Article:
- You may not have the appropriate visa
- You don't live in the country
- You aren't talented enough to overcome 1. and 2.
You may not have the appropriate Australian visa
I have all required documentation to work and live in Australia
Many foreign employers will hesitate providing full-time salaried employment to immigrants and only hire on contract basis or on the condition that the visa stays valid. Even if you have the visa now, the visa may not be appropriate for the position (many visas are only valid for certain types of employment), and/or renewal may be denied. The job description is sometimes required to match the type of employment for the visa under risk of the visa being revoked.
Most companies do not employ immigrants, and are not familiar with rules or regulations involving their hire. This means that there is an added hurdle/headache involved with bring you in to the company. Even if you tell a recruiter/employer that you have the appropriate documentation, they may not have the ability to judge if that is correct, and the responsibility for due diligence is on their part.
Whenever applying for a position in country where you do not have citizenship (and therefore require working permission), it is in your best interest to be incredibly clear about what your working permission is to minimize the effort required on the part of the employer to check.
You don't live in the Country
Even if you do have a visa, you will have to immigrate after accepting any offer. This could mean added cost or reduced availability while you open a bank account, find an apartment, get a phone, sign up for internet, etc.
Furthermore, there is no guarantee that you will actually like living in Australia. Even coming from another English-speaking country, there will be Culture Shock which may make you quit suddenly, or otherwise negatively impact your attention to your job and your relationship with your coworkers. The first time an Australian calls you a Seppo you may react with shock and horror at the uncouth nature of the Australians and board the first flight back from home.
You aren't talented enough to overcome 1. and 2.
So there's added effort due to being an immigrant who requires working permission.
There is added risk and cost from you not living in the country.
These are two (very huge and certain) demerits to hiring you over an equally qualified citizen. Unless you have merits that dramatically overwhelm those two risks, there is very little reason that they should hire you. Chances are that nothing in your resume or cover letter gave them incentive to put in the effort to overcome those two hurdles.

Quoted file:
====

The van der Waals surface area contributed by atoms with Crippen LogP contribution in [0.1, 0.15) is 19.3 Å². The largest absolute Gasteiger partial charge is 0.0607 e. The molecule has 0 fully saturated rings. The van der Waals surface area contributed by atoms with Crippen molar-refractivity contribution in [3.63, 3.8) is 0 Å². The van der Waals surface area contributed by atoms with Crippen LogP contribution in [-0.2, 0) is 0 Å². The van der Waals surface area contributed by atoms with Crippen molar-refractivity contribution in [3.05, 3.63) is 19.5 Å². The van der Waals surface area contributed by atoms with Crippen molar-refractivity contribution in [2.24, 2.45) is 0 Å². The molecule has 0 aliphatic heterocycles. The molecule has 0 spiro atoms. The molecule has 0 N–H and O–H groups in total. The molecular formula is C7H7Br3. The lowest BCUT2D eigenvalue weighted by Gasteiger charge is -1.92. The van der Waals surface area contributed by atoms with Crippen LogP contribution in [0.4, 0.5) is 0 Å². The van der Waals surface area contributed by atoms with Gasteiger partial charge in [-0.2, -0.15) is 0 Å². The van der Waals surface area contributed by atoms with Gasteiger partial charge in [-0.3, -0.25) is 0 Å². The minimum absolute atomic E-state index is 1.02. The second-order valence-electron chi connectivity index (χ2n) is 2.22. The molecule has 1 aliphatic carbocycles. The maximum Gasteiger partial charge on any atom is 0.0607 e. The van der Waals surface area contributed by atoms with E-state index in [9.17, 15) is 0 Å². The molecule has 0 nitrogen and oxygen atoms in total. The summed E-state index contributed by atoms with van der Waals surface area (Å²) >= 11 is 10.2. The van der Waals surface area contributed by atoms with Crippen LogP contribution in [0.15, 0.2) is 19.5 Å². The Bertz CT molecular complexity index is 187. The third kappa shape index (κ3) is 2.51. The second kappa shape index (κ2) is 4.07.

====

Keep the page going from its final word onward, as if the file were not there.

If you were a company/recruiting agency, what would you do?
You would sum this up as 'lack of local experience' or something of the sort.
In reality, they probably expect you to read through the lines. You aren't a good fit. That is an easy excuse. And despite having interviewed with them, you clearly don't feel comfortable asking them what they meant by lack of local experience, otherwise you wouldn't be asking about it here. I have met people who have worked in Australia from Japan, South Africa, Australia, and the US, so it certainly isn't impossible, they either had the skills to overcome the lack of residency/visa restrictions, or they moved there first on a working holiday or student visa and were able to apply locally.
It is incredibly difficult to apply for work from outside of the country you want to work in. The best ways to get to another country are to be hired by a company in your home country with an office (and opening) in the country you want to go to, and be transferred, or to take advantage of any programs in the target country that are specifically trying to recruit people from your country (this often happens with high-skill professions and/or cultural exchanges).
Barring those, you can always save enough money to live for 3-6 months and find a job after moving there (assuming your visa allows it).